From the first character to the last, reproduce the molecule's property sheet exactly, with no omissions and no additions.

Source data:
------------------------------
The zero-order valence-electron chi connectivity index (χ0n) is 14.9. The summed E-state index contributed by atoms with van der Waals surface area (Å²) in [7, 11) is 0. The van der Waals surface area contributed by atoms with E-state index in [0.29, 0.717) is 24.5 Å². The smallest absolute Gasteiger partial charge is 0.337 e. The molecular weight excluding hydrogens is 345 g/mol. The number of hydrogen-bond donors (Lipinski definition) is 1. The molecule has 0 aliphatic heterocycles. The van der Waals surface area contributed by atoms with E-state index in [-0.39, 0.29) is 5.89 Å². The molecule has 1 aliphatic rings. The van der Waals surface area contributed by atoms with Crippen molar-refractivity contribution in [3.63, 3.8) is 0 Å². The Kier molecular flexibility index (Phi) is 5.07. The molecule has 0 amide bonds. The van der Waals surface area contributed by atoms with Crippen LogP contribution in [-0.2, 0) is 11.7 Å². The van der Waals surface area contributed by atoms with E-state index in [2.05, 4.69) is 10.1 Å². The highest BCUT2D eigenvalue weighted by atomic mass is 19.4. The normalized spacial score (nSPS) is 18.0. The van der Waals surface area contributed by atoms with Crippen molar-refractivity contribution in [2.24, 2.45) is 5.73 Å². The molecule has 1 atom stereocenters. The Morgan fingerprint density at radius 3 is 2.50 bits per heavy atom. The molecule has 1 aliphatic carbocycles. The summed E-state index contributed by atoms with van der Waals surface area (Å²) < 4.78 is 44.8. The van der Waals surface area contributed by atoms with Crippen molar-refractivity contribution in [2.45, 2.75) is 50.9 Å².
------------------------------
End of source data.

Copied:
The zero-order valence-electron chi connectivity index (χ0n) is 14.9. The summed E-state index contributed by atoms with van der Waals surface area (Å²) in [7, 11) is 0. The van der Waals surface area contributed by atoms with E-state index in [0.29, 0.717) is 24.5 Å². The smallest absolute Gasteiger partial charge is 0.337 e. The molecular weight excluding hydrogens is 345 g/mol. The number of hydrogen-bond donors (Lipinski definition) is 1. The molecule has 0 aliphatic heterocycles. The van der Waals surface area contributed by atoms with E-state index in [-0.39, 0.29) is 5.89 Å². The molecule has 1 aliphatic rings. The van der Waals surface area contributed by atoms with Crippen molar-refractivity contribution in [3.63, 3.8) is 0 Å². The Kier molecular flexibility index (Phi) is 5.07. The molecule has 0 amide bonds. The van der Waals surface area contributed by atoms with Crippen LogP contribution in [-0.2, 0) is 11.7 Å². The van der Waals surface area contributed by atoms with E-state index in [2.05, 4.69) is 10.1 Å². The highest BCUT2D eigenvalue weighted by atomic mass is 19.4. The normalized spacial score (nSPS) is 18.0. The van der Waals surface area contributed by atoms with Crippen molar-refractivity contribution in [2.24, 2.45) is 5.73 Å². The molecule has 1 atom stereocenters. The Morgan fingerprint density at radius 3 is 2.50 bits per heavy atom. The molecule has 1 aliphatic carbocycles. The summed E-state index contributed by atoms with van der Waals surface area (Å²) < 4.78 is 44.8. The van der Waals surface area contributed by atoms with Crippen molar-refractivity contribution in [2.45, 2.75) is 50.9 Å².